Sample Research Papers on Greek versus Egyptian Art

The major aspect of art is to reveal meaning and express important ideas that determine the significance of a particular society. The ancient artists discovered the beauty and wonders of nature during the social and political development era. They came up with concepts that intended to understand life more deeply. Egyptian and Greek civilization are among the oldest civilizations known to the history. They had a long history which has contributed to various cultures like art and architecture. Egyptian art and Greek art are two arts that have dominated the early human civilization. Both arts have demonstrated some of the most fabulous movements in the early civilization. Their art style is iconic and inspiring including the Acropolis in Greece and Sphinx of Egypt (Hartwig 74). However, despite their closeness, they have differences regarding their style and characteristics.

Regarding the sculptures and architecture of the two art forms, Egyptian art was governed by very strict laws. Egyptian artists were supposed to follow the implemented stylistic Pharaohs’ laws in the creation of their statues. The Greek artist was not governed by strict laws, and their art was more liberal as compared to Egyptian art.This allowed them to fully express themselves in their art.

            Egyptian art was more based on religion while Greek art was more based on psychology. The religious orientation is evident in a lot of royal hieroglyphs and incantations common in Great Pyramids. Egyptian believed that their kings were powerful beings and they used art to honor them to guide and assist them in life and their afterlife. Greek examined and explored the nature and the worlds on various concepts of life. They depicted their thoughts and moral balance more than religious doctrine.

Egyptian art strived more for objective representation. Their figures were large with large heads and plump faces that did not include any expression. The figures did not, therefore, reveal any emotions and their art was more on the symmetry as required by the laws. Greek figures, on the other hand, were more real and natural and they can be said they were more modernized. They represented nature as it is, like considering the human anatomy like muscles and showing emotions and expressions on the faces of the statues (Woodford 26).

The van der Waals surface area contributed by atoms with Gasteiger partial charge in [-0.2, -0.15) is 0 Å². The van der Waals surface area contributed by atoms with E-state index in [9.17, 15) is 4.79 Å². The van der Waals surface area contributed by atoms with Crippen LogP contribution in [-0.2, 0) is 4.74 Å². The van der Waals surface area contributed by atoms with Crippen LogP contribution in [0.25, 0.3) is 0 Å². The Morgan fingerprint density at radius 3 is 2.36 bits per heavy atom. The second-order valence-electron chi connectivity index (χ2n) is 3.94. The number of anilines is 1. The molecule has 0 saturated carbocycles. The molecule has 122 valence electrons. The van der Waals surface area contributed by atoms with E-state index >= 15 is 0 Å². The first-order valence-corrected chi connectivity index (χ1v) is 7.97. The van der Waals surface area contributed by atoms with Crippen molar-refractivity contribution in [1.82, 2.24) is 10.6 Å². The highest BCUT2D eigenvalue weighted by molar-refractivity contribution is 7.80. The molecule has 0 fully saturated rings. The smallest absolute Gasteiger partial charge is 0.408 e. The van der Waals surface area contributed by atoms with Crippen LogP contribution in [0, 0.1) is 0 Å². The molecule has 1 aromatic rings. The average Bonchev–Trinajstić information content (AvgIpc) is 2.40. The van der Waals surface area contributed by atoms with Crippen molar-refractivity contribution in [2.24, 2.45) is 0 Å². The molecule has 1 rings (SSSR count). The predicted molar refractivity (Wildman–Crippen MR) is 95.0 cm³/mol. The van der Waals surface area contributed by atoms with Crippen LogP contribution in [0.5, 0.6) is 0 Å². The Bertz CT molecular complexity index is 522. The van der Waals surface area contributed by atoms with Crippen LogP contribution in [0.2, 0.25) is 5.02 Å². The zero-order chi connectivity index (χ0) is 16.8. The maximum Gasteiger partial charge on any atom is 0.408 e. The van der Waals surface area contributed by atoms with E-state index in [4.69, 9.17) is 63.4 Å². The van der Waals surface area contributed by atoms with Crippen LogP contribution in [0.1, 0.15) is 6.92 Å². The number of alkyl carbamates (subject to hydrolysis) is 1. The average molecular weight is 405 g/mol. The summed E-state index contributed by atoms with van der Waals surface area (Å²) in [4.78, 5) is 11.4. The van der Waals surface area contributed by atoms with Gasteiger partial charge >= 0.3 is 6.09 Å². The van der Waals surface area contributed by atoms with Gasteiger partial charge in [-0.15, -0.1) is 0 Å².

Another difference between the two arts was that the Egyptian art only allowed nudity be used only on statues of children and servants unlike in Greek art where nudity of males and females was popular in their statues.

Fig 1

The other difference is that Egyptian figures were static and did not capture any action in their sculptures and paintings. Their statues were fixed in place whether it was a portrait of people, or gods and their lack of expression matched their fluid style. Greek statues, on the other hand, showed some action and movement. They designed their sculptures to appear like Olympic athletes in the movement of their physical exertion. Other art also demonstrated movement including capturing two subjects in the action of interaction which appeared as if they were at that moment.

The Egyptian art used more ornamental stones while in Greek art, less durable marble and limestone were used. On pottery, Greek artists tended to include painting and markings that differentiated them from others. Egyptian artists rarely did these decorations.

Fig 2: Greek Poetry


Both Greek and Egyptian art are known to originate the same time, and they depict their civilization era. They are held important in revealing the historical significance of the society which can be seen from their differences in characteristics and styles.

Works cited

Hartwig, Melinda K., ed. A Companion to Ancient Egyptian Art. John Wiley & Sons, 2014.

Woodford, Susan. An Introduction to Greek Art: Sculpture and Vase Painting in the

Archaic and Classical Periods. Bloomsbury Publishing, 2015.